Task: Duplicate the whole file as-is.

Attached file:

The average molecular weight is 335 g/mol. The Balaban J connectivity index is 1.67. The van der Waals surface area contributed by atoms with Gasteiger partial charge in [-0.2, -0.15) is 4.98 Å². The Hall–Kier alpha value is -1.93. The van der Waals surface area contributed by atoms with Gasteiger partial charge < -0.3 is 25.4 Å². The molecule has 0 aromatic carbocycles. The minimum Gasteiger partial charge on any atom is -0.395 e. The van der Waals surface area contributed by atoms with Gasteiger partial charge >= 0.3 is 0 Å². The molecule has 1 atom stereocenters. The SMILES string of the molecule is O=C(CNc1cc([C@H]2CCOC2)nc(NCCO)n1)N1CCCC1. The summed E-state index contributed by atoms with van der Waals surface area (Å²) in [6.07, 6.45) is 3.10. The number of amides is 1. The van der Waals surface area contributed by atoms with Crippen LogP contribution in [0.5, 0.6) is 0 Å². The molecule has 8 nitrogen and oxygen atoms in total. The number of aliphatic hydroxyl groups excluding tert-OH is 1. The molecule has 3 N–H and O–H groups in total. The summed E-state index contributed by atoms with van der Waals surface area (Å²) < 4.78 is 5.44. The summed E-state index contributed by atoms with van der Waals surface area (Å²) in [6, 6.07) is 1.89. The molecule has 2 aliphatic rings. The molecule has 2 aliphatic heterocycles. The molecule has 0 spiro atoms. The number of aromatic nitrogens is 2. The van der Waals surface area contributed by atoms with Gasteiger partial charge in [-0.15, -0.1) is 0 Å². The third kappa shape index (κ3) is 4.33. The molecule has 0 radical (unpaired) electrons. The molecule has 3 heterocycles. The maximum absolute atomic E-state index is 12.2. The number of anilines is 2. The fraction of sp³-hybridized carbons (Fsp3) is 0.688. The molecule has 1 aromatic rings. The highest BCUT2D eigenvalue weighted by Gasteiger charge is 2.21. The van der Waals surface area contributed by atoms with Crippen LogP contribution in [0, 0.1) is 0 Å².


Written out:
The average molecular weight is 335 g/mol. The Balaban J connectivity index is 1.67. The van der Waals surface area contributed by atoms with Gasteiger partial charge in [-0.2, -0.15) is 4.98 Å². The Hall–Kier alpha value is -1.93. The van der Waals surface area contributed by atoms with Gasteiger partial charge < -0.3 is 25.4 Å². The molecule has 0 aromatic carbocycles. The minimum Gasteiger partial charge on any atom is -0.395 e. The van der Waals surface area contributed by atoms with Gasteiger partial charge >= 0.3 is 0 Å². The molecule has 1 atom stereocenters. The SMILES string of the molecule is O=C(CNc1cc([C@H]2CCOC2)nc(NCCO)n1)N1CCCC1. The summed E-state index contributed by atoms with van der Waals surface area (Å²) in [6.07, 6.45) is 3.10. The number of amides is 1. The van der Waals surface area contributed by atoms with Crippen LogP contribution in [0.5, 0.6) is 0 Å². The molecule has 8 nitrogen and oxygen atoms in total. The number of aliphatic hydroxyl groups excluding tert-OH is 1. The molecule has 3 N–H and O–H groups in total. The summed E-state index contributed by atoms with van der Waals surface area (Å²) < 4.78 is 5.44. The summed E-state index contributed by atoms with van der Waals surface area (Å²) in [6, 6.07) is 1.89. The molecule has 2 aliphatic rings. The molecule has 2 aliphatic heterocycles. The molecule has 0 spiro atoms. The number of aromatic nitrogens is 2. The van der Waals surface area contributed by atoms with Gasteiger partial charge in [-0.15, -0.1) is 0 Å². The third kappa shape index (κ3) is 4.33. The molecule has 0 radical (unpaired) electrons. The molecule has 3 heterocycles. The maximum absolute atomic E-state index is 12.2. The number of anilines is 2. The fraction of sp³-hybridized carbons (Fsp3) is 0.688. The molecule has 1 aromatic rings. The highest BCUT2D eigenvalue weighted by Gasteiger charge is 2.21. The van der Waals surface area contributed by atoms with Crippen LogP contribution in [0, 0.1) is 0 Å².